Note: Where available, the PDF/Word icon below is provided to view the complete and fully formatted document
 Download Full Day's HansardDownload Full Day's Hansard    View Or Save XMLView/Save XML

Previous Fragment    Next Fragment
Wednesday, 23 August 1972
Page: 329

Senator LITTLE (Victoria) - J support the Victoria Grant (Millewa Pipelines) Bill. The Democratic Labor Party favours this type of development legislation. It would be a poor thing if we allowed these water irrigation schemes to run down and outlive their usefulness and did not modernise and replace them. Many benefits will accrue from this project. I am not an expert in this field and I do not know about the saving of two-thirds of the total quantity of water involved in this project. The water is drawn from the Murray River system and under this scheme it is to be piped rather than run in open drains. I do not know whether this will represent a serious contribution to the alleviation of the salination problem associated with the Murray River in its lower reaches, which reached almost crisis proportions only a year or so ago. There is no doubt that over the years as this scheme and others of. like character proceed they will ultimately make a very significant contribution. It is necessary that they should do so. For once it is very good to hear that a programme which, after ali, changes our environment has no opponents on the grounds of ecology or anything else. Everybody is. totally and completely in favour of the project. I, like some of my friends in the Senate and particularly Senator Cavanagh who expressed a point of view the other night,, agree that we have to watch this sudden enthusiasm for not changing the ecology and the environment. We have to see that preventing such changes does not go too far, After all, we live in a continent where,; had we not changed the environment, npt even the convicts who. were first sent here; and forced to stay would have been able to maintain themselves. i.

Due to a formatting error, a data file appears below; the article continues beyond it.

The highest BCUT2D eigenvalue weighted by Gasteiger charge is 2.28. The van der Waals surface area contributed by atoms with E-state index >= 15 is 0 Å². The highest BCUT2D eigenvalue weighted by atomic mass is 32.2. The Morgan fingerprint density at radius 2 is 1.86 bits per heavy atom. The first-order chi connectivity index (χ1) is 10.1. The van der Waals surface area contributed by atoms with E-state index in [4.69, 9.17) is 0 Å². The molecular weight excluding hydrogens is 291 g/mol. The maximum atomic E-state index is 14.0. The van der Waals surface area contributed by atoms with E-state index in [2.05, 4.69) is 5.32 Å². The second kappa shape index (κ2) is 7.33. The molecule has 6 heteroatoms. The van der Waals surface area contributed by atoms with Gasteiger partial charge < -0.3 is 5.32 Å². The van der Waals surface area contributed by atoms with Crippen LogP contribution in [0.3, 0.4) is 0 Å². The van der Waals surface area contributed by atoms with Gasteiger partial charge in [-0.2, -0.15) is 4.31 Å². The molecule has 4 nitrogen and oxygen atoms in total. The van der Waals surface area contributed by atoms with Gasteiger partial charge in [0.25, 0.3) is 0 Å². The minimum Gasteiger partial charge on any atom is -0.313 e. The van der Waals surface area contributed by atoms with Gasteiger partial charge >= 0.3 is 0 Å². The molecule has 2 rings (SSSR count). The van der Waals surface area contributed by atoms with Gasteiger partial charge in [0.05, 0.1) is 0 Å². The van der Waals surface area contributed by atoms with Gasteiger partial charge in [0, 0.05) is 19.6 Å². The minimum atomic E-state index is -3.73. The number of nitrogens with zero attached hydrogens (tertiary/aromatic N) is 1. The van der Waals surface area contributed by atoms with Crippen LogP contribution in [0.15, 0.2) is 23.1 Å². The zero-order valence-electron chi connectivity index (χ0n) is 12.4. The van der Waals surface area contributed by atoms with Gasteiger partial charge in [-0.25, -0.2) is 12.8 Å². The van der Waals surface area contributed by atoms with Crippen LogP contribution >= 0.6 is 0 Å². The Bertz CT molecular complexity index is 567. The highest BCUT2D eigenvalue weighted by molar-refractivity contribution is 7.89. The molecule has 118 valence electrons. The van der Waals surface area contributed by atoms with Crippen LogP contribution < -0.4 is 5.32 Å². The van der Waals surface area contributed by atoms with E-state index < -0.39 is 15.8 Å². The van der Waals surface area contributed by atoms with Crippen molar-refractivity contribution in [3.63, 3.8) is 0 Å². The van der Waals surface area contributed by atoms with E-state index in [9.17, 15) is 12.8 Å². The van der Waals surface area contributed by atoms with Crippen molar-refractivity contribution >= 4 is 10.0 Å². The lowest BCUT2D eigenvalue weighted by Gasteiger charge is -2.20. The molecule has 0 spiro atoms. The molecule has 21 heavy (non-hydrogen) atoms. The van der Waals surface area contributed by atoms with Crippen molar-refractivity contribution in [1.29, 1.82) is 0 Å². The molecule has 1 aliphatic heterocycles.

In this country it is necessary toremember always that it was --the changing of the natural environment as: it was when discovered by people who .came from Europe in the early days which, has made it possible for what was once almost a desert to bloom and blossom in small parts today and give us a satisfactory way of life. We must not turn ourselves against changing the environment merely for the purpose of being against it. If. we do we may go back to where bur predecessors began and that is with a. very difficult environment with which to cope. This Bill provides for the taking of. a very small step. It happens to occur in Victoria. Perhaps it can be inferred that there is some injustice between States. I do not know the procedure. F-do not know how these grants are worked out, whether they are worked on priorities of applications, urgent need, who gets in first, or whether it is fat lands or sheep for wool which one is grazing. If there is a deficiency in South Australia I hope that the Commonwealth coffers which have suddenly become a little larger in the last few weeks than we were led to believe they were will be big enough to provide South Australia with a workable scheme of a similar character which it may require.

This grant happens to go to the State' which I represent. Not only as a member of the Australian Democratic Labor Party do I express favour of this legislation but, also, as a senator from Victoria. No doubt the farmers in this area will feel great satisfaction that the Commonwealth has seen fit to include Victoria in a scheme such as this. We hope that it will be brought to fruition as quickly as possible.

Suggest corrections